The Desk

July 23, 2015

About Anna’s Linens

A few days ago I passed by an Anna’s Linens store. To my surprise, the window walls were covered with “GOING OUT OF BUSINESS” signs. Goods and store fixtures were still behind the signs, which indicated the move was recent. I wondered whether it was merely the one store or the entire chain and made a mental note to check news about the business before I spoke of the siting.

Planning for success

Planning for success

Yesterday I found the answer to my question. There are quite a number of news stories about Anna’s attempts to be bought out by a stronger entity rather than file for Chapter 11 bankruptcy. The talks fell through; bankruptcy papers were filed; the entire chain is closing.

Before reading the news accounts of the business’s status, I speculated about what may have led to the closing. Their target market seemed to be a particular demographic by virtue of the location of their stores. It was typical to find them near or renting space from a discount grocery store in a heavily Hispanic and/or Black community.

Perhaps economic pressures contributed to the downfall. Although in the early days, goods were at bargain or reasonable prices, that practice did not hold true as time passed. The new order showed that the prices of goods were very much comparable to other similar vendors. In fact, it was entirely possible to get the same goods at a Target or Walgreens for a better price.

In addition to pricing, there was the matter of misleading advertising. The print ads lured customers in for the (for example) standard-sized pillow at 30% off. But once the customer entered the store, either the pillows were all sold out or the actual goods on sale were the over-sized pillows that were not on sale and at a higher price point. (A little bait and switch brought back to life.)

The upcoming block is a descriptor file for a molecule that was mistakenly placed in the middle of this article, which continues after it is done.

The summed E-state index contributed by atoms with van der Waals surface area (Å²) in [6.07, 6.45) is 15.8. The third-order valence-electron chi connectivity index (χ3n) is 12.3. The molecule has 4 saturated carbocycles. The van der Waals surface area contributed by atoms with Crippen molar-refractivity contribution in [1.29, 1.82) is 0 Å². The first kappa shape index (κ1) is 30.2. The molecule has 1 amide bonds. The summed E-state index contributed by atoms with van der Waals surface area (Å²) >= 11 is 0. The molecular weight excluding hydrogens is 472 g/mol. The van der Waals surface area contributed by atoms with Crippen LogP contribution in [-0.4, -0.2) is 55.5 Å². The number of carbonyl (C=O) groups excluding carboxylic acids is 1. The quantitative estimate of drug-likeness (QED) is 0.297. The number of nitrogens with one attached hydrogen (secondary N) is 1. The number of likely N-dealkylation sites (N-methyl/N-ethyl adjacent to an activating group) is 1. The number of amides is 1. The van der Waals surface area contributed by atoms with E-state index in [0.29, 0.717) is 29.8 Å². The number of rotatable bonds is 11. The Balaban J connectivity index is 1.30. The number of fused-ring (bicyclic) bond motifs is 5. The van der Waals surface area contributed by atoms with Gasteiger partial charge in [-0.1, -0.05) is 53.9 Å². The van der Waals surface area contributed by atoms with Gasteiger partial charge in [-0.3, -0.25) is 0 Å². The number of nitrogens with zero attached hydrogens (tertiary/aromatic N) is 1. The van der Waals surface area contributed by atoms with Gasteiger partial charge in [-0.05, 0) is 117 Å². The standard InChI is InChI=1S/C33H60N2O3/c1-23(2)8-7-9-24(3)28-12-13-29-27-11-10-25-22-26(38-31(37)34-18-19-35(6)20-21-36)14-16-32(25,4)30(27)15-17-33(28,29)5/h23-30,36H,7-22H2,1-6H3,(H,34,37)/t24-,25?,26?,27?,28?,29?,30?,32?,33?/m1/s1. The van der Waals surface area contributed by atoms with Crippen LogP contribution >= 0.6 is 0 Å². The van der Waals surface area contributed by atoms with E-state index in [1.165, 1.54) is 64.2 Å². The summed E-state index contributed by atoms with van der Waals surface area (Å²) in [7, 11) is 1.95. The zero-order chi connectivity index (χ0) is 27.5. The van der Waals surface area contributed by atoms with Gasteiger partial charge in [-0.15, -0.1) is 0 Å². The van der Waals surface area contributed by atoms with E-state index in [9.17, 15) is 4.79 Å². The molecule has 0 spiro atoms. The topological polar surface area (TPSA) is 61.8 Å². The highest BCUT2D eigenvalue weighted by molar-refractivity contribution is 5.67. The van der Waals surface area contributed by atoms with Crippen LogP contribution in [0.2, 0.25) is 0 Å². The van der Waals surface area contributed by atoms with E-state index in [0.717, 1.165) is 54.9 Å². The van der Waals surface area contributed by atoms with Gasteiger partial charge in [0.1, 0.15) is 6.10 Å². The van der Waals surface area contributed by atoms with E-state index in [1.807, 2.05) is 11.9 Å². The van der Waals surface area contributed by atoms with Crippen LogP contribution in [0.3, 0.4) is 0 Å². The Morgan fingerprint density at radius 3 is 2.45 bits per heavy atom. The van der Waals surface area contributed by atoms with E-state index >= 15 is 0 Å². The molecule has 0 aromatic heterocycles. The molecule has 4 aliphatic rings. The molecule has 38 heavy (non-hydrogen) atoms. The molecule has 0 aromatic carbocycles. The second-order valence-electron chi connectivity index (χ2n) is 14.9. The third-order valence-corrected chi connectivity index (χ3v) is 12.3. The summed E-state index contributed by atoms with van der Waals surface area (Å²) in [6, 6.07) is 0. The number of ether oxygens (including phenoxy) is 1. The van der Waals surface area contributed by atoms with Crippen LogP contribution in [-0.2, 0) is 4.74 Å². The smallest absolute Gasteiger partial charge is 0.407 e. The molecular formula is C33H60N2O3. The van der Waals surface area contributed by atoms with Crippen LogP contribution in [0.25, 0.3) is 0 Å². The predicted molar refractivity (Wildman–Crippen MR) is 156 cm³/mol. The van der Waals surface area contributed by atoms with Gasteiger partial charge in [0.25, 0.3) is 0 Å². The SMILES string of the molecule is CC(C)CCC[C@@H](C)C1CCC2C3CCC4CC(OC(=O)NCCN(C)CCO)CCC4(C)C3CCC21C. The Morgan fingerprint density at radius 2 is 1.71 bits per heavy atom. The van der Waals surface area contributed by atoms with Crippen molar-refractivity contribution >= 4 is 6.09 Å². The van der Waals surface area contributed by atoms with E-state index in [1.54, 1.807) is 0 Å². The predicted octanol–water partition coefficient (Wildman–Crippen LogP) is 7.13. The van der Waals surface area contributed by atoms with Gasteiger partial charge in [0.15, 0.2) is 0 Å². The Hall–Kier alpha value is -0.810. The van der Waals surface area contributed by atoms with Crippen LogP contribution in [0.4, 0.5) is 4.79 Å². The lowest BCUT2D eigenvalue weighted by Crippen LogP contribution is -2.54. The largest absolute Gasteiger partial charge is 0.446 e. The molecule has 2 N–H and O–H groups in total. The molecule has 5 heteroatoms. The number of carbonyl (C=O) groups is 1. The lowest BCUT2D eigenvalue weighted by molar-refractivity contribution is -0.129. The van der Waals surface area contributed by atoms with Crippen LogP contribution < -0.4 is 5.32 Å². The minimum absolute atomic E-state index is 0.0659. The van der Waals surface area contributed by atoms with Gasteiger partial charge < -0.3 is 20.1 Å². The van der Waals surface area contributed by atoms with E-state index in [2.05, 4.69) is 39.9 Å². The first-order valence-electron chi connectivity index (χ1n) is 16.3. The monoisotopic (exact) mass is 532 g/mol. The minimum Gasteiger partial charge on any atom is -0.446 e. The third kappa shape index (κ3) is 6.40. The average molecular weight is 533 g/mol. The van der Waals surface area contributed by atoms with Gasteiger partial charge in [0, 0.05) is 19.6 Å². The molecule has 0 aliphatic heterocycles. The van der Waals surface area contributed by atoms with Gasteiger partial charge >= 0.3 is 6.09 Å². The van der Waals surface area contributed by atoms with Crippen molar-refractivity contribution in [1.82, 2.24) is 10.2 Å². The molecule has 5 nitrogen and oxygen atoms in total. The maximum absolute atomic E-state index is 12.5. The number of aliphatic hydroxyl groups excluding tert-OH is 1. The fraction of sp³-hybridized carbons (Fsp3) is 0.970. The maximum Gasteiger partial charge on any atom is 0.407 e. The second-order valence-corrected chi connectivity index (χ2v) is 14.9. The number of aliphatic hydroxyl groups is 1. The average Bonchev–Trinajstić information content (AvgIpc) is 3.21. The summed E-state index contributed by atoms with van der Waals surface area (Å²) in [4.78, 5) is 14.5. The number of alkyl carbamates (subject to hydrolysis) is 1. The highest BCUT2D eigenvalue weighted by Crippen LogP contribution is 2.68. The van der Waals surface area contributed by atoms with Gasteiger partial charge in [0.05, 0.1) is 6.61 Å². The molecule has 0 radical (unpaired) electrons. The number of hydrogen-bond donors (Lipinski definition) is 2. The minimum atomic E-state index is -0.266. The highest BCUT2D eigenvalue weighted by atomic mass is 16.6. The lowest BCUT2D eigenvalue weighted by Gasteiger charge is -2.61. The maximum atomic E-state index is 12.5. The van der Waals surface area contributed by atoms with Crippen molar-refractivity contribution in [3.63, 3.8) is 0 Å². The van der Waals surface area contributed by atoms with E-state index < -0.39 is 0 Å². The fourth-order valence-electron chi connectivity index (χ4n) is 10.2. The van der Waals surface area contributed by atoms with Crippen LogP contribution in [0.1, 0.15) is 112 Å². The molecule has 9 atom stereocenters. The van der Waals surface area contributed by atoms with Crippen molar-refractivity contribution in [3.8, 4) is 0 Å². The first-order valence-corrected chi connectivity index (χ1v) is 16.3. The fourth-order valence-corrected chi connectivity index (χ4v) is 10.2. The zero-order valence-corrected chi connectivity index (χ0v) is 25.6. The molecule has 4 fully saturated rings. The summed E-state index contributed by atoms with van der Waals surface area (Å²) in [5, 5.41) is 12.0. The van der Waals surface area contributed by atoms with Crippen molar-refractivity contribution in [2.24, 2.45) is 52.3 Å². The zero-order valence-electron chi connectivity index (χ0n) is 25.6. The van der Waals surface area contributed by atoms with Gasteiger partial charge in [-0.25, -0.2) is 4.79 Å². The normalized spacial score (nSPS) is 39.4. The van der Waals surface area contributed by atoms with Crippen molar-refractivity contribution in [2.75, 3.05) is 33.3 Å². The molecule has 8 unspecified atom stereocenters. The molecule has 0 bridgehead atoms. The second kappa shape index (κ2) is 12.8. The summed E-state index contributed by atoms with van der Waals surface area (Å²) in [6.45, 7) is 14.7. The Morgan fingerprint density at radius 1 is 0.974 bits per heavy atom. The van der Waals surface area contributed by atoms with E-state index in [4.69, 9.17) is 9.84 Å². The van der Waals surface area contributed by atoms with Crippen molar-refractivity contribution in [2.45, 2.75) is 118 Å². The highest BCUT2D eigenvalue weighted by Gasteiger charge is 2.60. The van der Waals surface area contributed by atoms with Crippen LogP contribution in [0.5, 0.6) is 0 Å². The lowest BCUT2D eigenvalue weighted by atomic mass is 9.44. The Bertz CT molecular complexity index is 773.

With the typical bait and switch, it appeared that was the lead-in training for questionable practices by the staff. They were helpful but it seemed they were too willing to look for that item the shopper really wanted while they no longer had it but something similar for a little higher price. After working in that type of environment, how much of the sales and business ethics practices became a part of the workforce psyche and how far was that cast? Second-hand learning could be passed on to children, friends, and siblings of the workers. Associates of the workers may have fallen victims of the practices used outside of the store, things such as trade items, collaborate on activities, or build terms of relationships. It became an environment much akin to “Big Brother” or “Survivor” and I finally had enough. I stopped shopping there and sought better bargains at places I felt were much more ethical.

News accounts say the company over expanded too rapidly. The act of gaining more funds and committing oneself to to many financial obligations stretched resources too thin. Most likely economic factors such as people no longer in possession of discretionary spendable dollars also contributed to the downfall. The fact that many of those in the business’s target demographic are existing on slightly more than minimum wage incomes probably didn’t help the circumstances for anyone. And now, as a nation, we’re talking about incrementally raising the minimum wage to $15 over the next five years.

The shelves and racks, the counters of every store, no matter the size, were always filled to overflowing. There was even more in the back in the unlikely happenstance that a particular style, size, or color was not on the sales floor. Perhaps that was yet another factor that played into Anna’s demise – too much held in inventory. It costs money in terms of plant space in order to store quantities of things that aren’t being sold. After a time, items become shelf worn and need to be cleared, even at a slight discount, in order to make more space. But when your inventory isn’t moving, that should be a major indicator that you need to re-order in smaller quantities and at less frequent intervals. It seems someone at Corporate wasn’t using that philosophy.

It’s good that they have been responsible and made arrangements for paying last wages to all of their 2,500 employees.

The question in the back of my mind is how to interview those people to legally screen them for the types of ethical practices one should use in your own business. It would need to be the type of screening administered to every person who applies for and is interviewed for a job with the business and at any rung of the hierarchy of the enterprise. That will take some consideration and conclusions based on decisions from HR, management, and legal departments.

So Anna’s Linens is joining the ranks of many other businesses across the nation and adding to the number of empty building walls abutting one another. Anna’s Linens is closing.

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